Hi Doug. Your site is kick-ass. When I grow up I’m going to have one just like it. My question for your wise counsel: my independent film, which was mostly shunned by festival programmers for being “too light,” and then was handled briefly by a sales rep who went belly up in the latest financial meltdown, has attracted the interest of an online distributor that is one of the top two most reputable such organizations. They are asking for a six month exclusive window, are promising a nice launch with splash promos, and tie-ins with a major market, where they are a presence. Please give me your thoughts about what you would look for in any deal of this kind, I know you’ve been through this circus ride a couple of times.
Yeah, I know that circus ride well. My feature Entry Level was considered “too light” by some festival programmers. Often, I think that’s indie film code for, “a film that audiences will actually enjoy.”
Before I mention what I’d look for in an online release deal, I want to mention that there are probably three routes open to a filmmaker at your stage of the game. Depending on your film, these are the options you could consider:
If you’re burdened with a lot of extra money, you could remedy the situation pretty easily by hiring a publicist and/or film rep to try to give your film a higher profile. I’ve seen a number of indie films that garnered the acceptance and publicity they needed largely because someone had the funds to buy some attention early on in the game.
On the flip side of that, I’ve seen a number of films that had the potential to reach a broader audience if only they’d had the budget to do some publicity. Today, a couple years after Entry Level‘s completion, one of my biggest regrets is that we didn’t/couldn’t put together a proper initial marketing campaign for the film. Some publicists had offered me sweetheart deals because they liked the film, but the cost of materials and time were just more than any of us were willing to add to our budget at the time. In retrospect, I believe this was the biggest mistake I made on that film. But only hindsight can tell you that. Often a big marketing push on a film that isn’t terribly marketable is just a waste of money. Each producing team has to judge this for themselves, and it’s a difficult choice to make.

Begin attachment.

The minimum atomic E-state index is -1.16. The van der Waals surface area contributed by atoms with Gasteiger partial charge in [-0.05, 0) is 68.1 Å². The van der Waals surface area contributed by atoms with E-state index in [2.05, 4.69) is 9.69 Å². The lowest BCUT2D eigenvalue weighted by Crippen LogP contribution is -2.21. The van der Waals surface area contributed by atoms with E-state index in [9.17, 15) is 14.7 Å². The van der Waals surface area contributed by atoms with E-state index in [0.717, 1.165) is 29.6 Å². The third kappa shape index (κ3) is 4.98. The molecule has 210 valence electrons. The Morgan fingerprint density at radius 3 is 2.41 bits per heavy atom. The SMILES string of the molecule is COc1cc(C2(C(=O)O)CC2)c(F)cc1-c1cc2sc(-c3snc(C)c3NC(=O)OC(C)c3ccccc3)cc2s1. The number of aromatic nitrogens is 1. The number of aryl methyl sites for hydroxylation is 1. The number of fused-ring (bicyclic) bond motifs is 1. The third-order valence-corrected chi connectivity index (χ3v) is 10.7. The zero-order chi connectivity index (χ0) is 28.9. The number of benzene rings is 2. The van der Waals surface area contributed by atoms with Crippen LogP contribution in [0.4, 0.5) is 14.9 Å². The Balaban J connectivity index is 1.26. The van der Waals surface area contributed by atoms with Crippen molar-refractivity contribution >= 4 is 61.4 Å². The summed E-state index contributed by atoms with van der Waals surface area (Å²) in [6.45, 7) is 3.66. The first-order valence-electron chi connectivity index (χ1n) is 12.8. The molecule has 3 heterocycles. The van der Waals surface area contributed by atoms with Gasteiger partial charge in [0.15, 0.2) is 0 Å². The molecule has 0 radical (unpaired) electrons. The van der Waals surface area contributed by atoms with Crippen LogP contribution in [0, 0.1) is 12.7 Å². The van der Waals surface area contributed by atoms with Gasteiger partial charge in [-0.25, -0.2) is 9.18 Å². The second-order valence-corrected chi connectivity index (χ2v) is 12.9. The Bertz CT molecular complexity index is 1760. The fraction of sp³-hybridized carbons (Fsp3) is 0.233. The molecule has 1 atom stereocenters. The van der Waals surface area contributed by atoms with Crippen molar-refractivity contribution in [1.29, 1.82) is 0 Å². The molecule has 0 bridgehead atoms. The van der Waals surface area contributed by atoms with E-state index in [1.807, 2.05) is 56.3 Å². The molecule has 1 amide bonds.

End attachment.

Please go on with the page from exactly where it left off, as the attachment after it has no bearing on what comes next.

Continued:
If you think your film has what it takes to draw an audience, but for some reason didn’t get a fair shake the first time around, you could always consider a do-over. I know of a number of films that get a new title, key art, marketing package and re-edit for a different running time, and then hit the festival circuit or film markets all over again. Odds are, no one really took much of a look at the films the first time around, so they won’t notice the similarity. Of course, this could just be another chance to be ignored again, unless your marketing is more resonant this time around. But it happens more often than a lot of people realize and sometimes it’s the right choice.
Go with what you got
At the moment, it seems like you’re considering the time honored approach for a lot of indie filmmakers which is, “Just get it out there, already, I need to move on with my life!”
There’s no shame in wanting to have your movie out there. It sounds like you’ve tried all the traditional routes without a finding the success you hoped for. I’ve been there! Even when I did find a well known distributor for Entry Level, they ended up closing their DVD label the same week as they released my film. So landing a distributor is no guarantee of success–especially with the state of film distribution these days.